November 29, 2017 09:25 PM
(ABC 6 News) - He’s suffered many blows to the head, some leading to serious concussions.
But former NFL player, Ben Utecht, is now optimistic about the progress being made preventing brain injuries in sports.
"Playing one of the roughest sports in the world definitely lends itself to injury,” said Utecht.
The Rochester-native is known for being outspoken about brain injuries in football.
The former Colts and Bengal’s Tight End was diagnosed with 5 concussions in his career. “The fifth happened in 2009, which lead to retiring,” said Utecht.
Now, the father of four fights for his memory with help from a brain training program. “Being a family man, my memories have become the most important part of my identity.”
That’s why he isn't bitter about the hit in practice that took him out of the NFL at only 28.”It was a blessing in disguise.”
With athletes like Utecht bringing the issue to light and more studies being done, there is progress being made in concussion prevention.
“The non-biased neuro specialists on the sidelines,” said Utecht. “The amount of education and awareness has increased dramatically.”
Broc Threinen has been coaching high school football since 2001. He is working to make sure hard hits aren't taken to the head.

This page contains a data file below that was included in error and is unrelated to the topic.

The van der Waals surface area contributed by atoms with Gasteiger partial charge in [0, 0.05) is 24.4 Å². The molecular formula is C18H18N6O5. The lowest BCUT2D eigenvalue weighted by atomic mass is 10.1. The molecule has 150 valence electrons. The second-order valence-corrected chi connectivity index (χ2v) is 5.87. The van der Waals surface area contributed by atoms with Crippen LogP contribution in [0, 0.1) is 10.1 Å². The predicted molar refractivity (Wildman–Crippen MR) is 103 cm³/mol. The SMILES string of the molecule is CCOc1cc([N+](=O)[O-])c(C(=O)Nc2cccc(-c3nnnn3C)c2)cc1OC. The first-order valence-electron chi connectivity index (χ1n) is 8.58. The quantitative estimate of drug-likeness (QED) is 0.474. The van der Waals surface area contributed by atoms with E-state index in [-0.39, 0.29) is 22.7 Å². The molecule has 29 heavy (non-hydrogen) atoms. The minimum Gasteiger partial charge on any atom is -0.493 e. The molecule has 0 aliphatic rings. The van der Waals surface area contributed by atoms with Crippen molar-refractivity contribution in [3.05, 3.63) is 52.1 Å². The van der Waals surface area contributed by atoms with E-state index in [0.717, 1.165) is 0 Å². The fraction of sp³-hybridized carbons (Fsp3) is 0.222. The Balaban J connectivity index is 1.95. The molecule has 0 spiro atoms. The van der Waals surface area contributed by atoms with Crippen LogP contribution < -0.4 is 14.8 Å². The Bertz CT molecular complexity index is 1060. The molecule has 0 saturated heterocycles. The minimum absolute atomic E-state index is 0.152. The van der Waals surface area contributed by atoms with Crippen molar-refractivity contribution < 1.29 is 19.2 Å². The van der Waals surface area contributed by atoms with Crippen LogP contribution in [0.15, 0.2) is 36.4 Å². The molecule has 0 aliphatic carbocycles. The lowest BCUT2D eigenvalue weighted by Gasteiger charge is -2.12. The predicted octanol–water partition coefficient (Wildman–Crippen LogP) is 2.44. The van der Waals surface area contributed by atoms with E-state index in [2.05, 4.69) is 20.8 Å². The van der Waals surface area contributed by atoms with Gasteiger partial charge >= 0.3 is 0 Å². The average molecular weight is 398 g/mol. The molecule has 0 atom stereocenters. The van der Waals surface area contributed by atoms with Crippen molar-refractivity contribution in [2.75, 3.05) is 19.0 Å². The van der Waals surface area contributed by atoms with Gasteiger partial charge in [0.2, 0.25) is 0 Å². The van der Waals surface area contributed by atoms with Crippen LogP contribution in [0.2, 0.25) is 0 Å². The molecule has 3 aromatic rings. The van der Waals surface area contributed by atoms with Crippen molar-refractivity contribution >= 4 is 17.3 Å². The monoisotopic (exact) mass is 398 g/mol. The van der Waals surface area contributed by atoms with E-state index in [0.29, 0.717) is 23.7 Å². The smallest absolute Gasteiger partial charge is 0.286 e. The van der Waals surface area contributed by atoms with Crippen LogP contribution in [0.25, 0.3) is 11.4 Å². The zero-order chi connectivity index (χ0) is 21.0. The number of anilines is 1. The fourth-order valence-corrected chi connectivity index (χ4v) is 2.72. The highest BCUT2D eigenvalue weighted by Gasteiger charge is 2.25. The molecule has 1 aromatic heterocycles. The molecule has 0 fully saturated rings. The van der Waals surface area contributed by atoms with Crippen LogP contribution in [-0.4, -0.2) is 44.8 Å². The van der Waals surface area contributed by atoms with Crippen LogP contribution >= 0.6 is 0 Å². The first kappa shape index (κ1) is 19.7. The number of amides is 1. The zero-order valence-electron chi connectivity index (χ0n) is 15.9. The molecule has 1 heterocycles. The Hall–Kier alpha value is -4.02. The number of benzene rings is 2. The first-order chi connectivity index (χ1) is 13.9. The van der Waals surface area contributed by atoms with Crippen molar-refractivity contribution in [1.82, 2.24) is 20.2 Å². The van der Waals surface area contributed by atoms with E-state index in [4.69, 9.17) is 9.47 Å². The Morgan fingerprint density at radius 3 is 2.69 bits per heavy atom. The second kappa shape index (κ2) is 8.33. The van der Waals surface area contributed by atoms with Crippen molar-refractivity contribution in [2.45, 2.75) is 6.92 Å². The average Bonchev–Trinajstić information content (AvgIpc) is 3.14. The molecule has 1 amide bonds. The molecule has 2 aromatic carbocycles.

Kasson-Mantorville High School implemented the “Heads up Football” program four years ago.
“Getting your head out of the tackle, both blocking and tackling,” said Threinen.
It’s not just form, helmet technology is constantly evolving.
Without changing the integrity and basics of the game … “There's little changes each year that they have done to make an unnecessary hit illegal,” said Threinen.
Utecht's biggest advice to young athletes who think they are suffering from any sort of head trauma: “Tell somebody and to remove yourself from play so you can heal properly.”
Updated: November 29, 2017 09:25 PM
Created: November 29, 2017 07:41 PM
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